The immense Olympus Mons volcano on Mars (about 23 km tall and 600 km wide) exhibits a somewhat lopsided structure: elongated to the northwest, shortened to the southeast, with corresponding types of faulting (extensional and compressional, respectively) prevalent in each sector.
However, the overall shape of the edifice is characterized by a decrease in slope with increasing distance from the center, somewhat like the surface of a tent that is supported by a single central pole.
In order to uncover the mechanism that generates the distinctive features of the shape of Olympus Mons, Patrick J. McGovern and Julia K. Morgan, Lunar and Planetary Institute, Universities Space Research Association, constructed models of Olympus Mons as collections of particles that slip and slide past each other, controlled by the weight of other particles and the friction value assigned to each.
They find that a low-friction zone at the base of the volcanic pile is required, and lateral variations in basal friction are critical. Friction decreasing outward from the center of the edifice can explain the overall "circus tent" shape, whereas friction decreasing from southeast to northwest accounts for the shortening and elongation of the respective quadrants.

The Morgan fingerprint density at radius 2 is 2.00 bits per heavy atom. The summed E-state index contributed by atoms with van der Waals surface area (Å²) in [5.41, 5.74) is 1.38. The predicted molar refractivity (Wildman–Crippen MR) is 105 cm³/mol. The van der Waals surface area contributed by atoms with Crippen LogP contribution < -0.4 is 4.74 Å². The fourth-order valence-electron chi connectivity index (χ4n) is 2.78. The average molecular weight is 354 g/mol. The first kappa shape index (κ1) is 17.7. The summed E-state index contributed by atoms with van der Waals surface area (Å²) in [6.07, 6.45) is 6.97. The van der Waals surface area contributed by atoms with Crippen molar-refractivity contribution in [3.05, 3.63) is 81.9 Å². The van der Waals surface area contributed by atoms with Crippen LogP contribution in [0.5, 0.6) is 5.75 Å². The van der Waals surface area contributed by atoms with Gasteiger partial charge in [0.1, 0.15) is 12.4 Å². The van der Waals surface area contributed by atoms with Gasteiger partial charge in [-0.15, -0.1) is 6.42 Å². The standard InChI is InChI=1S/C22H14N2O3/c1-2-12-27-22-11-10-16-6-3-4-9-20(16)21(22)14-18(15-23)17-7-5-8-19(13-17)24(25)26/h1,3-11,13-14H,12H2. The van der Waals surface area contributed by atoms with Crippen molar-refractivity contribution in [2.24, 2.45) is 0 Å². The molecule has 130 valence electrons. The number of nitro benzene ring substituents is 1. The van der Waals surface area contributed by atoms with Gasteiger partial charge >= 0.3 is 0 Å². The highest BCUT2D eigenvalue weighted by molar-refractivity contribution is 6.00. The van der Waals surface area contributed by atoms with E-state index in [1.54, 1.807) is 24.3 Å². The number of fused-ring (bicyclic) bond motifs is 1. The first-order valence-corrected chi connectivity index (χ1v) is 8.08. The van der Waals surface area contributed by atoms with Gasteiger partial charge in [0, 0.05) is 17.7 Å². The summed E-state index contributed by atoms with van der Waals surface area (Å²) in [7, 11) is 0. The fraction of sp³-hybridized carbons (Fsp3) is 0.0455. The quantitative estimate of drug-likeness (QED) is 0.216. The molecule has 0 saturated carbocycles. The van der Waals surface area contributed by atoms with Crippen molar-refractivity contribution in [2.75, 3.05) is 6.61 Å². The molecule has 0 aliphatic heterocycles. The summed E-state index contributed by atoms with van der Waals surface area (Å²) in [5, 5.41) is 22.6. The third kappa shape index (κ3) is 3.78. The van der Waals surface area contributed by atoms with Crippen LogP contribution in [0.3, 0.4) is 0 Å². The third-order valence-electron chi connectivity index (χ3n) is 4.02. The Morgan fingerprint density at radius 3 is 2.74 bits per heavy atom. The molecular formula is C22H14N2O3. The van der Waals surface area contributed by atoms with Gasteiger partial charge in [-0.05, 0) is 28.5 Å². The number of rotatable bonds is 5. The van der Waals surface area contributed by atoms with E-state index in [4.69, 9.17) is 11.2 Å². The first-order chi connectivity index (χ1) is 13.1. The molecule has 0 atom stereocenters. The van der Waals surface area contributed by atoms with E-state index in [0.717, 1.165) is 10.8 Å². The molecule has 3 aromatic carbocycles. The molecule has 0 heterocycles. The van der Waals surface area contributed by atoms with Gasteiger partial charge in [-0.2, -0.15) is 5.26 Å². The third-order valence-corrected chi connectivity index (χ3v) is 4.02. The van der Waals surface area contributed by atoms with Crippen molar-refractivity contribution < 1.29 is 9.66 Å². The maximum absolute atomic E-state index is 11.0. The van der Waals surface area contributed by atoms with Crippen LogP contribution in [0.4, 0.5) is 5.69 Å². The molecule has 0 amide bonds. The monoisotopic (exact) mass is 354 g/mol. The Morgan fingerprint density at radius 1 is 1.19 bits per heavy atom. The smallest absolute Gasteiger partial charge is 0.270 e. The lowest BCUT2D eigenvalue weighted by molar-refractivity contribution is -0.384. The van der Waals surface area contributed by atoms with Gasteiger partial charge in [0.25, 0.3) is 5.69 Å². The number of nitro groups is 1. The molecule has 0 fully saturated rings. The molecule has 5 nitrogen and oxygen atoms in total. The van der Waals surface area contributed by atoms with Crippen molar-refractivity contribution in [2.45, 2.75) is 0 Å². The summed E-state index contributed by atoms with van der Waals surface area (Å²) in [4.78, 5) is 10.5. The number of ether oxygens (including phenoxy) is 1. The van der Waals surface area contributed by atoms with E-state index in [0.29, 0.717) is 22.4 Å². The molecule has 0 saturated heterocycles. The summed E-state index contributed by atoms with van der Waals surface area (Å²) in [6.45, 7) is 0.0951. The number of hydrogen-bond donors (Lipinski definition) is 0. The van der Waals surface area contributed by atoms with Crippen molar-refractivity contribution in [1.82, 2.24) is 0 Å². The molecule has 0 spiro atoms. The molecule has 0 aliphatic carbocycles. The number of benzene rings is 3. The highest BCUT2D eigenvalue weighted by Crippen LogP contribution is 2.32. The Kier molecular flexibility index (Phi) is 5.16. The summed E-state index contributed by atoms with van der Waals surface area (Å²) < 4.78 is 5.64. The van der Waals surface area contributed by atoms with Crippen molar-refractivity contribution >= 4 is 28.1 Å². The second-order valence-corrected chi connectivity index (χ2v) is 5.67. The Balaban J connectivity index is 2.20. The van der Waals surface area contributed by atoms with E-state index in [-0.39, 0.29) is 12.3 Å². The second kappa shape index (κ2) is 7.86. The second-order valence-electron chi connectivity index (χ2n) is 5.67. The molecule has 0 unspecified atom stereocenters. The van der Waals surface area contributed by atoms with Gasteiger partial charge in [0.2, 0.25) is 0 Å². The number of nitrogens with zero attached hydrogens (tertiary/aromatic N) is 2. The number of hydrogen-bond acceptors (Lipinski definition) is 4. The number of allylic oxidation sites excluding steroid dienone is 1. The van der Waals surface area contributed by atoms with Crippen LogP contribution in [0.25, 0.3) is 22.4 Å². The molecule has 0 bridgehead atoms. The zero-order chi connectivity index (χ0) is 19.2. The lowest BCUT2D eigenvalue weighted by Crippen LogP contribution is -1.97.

The most likely origin for the basal low-friction zone is in a layer of clay sediment, overpressured by pore water.
This layer would be thicker in the "downhill" (northwest) direction, accounting for the asymmetry. Such a layer likely corresponds to widespread and ancient clay deposits discovered by the Mars Express mission, and may constitute a favored environment for extant thermophilic ("heat-loving") organisms on Mars.
This research was published in Feb 2009 in the journal Geology.
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